Priest kidnapped in Kaduna state, Nigeria

The Rev. Gabriel Ukeh, kidnapped in Kaduna state, Nigeria, on June 9, 2024.
The Rev. Gabriel Ukeh, kidnapped in Kaduna state, Nigeria, on June 9, 2024. | (Catholic Diocese of Kafanchan, Kaduna state)

Armed “Muslim bandits” abducted a Roman Catholic Church priest in the early hours of Sunday (June 9), in Kaduna state, Nigeria, sources said.

The Rev. Gabriel Ukeh was sleeping at his home on the premises of St. Thomas Catholic Parish, Zaman Dabo village, in Zango Kataf County when he was abducted, said area resident Freeman Dabo.

“We were together with Rev. Gabriel Ukeh yesterday, Saturday, 8 June, in Kafanchan town,” Dabo told Christian Daily International-Morning Star News in a text message. “Sadly, early this morning, Sunday, 9 June, he was kidnapped by armed Muslim bandits.”

The priest had led a children’s event in Kafanchan on Saturday, he said.

“After this tiring Saturday event with the children and late hour preparations for the Sunday Masses which he would have celebrated today, Sunday, 9 June, a group of Muslim bandits took him away at gunpoint, dragging him through a journey in pains, uncertainties and horror to an unknown place,” Dabo said. “May the prayers of the innocent children that he spent the whole day caring for yesterday at St. Peter’s Cathedral, Kafanchan bring him back in good health of mind and body, Amen.”

The Rev. Emmanuel Kazah Faweh, vicar general of the Catholic Diocese of Kafanchan, said in a press statement that Ukeh was abducted by bandits from the parish premises.

“While we solicit for fervent prayers for his urgent and safe release, we equally condemn this act of incessant kidnappings for ransom of innocent and defenseless Christians of our communities,” Faweh said. “We will use every legitimate means to ensure that Fr. Ukeh comes back to us safe and sound.”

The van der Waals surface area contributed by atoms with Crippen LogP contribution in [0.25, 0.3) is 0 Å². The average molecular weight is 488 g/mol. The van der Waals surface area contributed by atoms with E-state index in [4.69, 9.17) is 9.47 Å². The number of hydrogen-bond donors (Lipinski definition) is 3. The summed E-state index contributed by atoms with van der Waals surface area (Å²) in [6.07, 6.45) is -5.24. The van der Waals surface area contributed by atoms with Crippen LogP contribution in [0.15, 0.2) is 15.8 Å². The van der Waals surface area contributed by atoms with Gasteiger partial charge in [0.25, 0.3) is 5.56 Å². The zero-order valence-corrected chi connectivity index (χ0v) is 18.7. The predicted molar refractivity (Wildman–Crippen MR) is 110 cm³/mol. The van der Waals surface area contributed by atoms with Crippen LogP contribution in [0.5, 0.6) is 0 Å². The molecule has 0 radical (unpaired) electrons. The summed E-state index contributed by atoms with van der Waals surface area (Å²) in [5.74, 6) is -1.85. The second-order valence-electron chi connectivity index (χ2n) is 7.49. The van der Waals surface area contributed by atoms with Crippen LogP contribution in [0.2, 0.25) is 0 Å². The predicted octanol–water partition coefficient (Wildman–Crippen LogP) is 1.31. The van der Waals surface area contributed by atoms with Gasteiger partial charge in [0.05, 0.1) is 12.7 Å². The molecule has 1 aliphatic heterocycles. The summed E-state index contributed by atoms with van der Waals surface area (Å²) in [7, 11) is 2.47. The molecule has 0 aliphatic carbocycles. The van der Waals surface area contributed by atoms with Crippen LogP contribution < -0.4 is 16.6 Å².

Faweh reportedly urged the government to increase security as the Islamic feast of Eid al-Adha approaches on June 15-19. He also urged restrains among Nigerian Christians.

“While we are working with the security forces for the speedy release of Father Ukeh, we would like to urge everyone not to take justice into their own hands,” Faweh said.

Mansir Hassan, spokesman for the Kaduna State Command, told Christian Daily International-Morning Star News officers had received a report from the church and were “working towards the rescue of the priest.”

Nigeria remained the deadliest place in the world to follow Christ, with 4,118 people killed for their faith from Oct. 1, 2022 to Sept. 30, 2023, according to Open Doors’ 2024 World Watch List (WWL) report. More kidnappings of Christians than in any other country also took place in Nigeria, with 3,300.

Nigeria was also the third highest country in number of attacks on churches and other Christian buildings such as hospitals, schools, and cemeteries, with 750, according to the report.

In the 2024 WWL of the countries where it is most difficult to be a Christian, Nigeria was ranked No. 6, as it was in the previous year.

Numbering in the millions across Nigeria and the Sahel, predominantly Muslim Fulani comprise hundreds of clans of many different lineages who do not hold extremist views, but some Fulani do adhere to radical Islamist ideology, the United Kingdom’s All-Party Parliamentary Group for International Freedom or Belief (APPG) noted in a 2020 report.

“They adopt a comparable strategy to Boko Haram and ISWAP and demonstrate a clear intent to target Christians and potent symbols of Christian identity,” the APPG report states.

Christian leaders in Nigeria have said they believe herdsmen attacks on Christian communities in Nigeria’s Middle Belt are inspired by their desire to forcefully take over Christians’ lands and impose Islam as desertification has made it difficult for them to sustain their herds.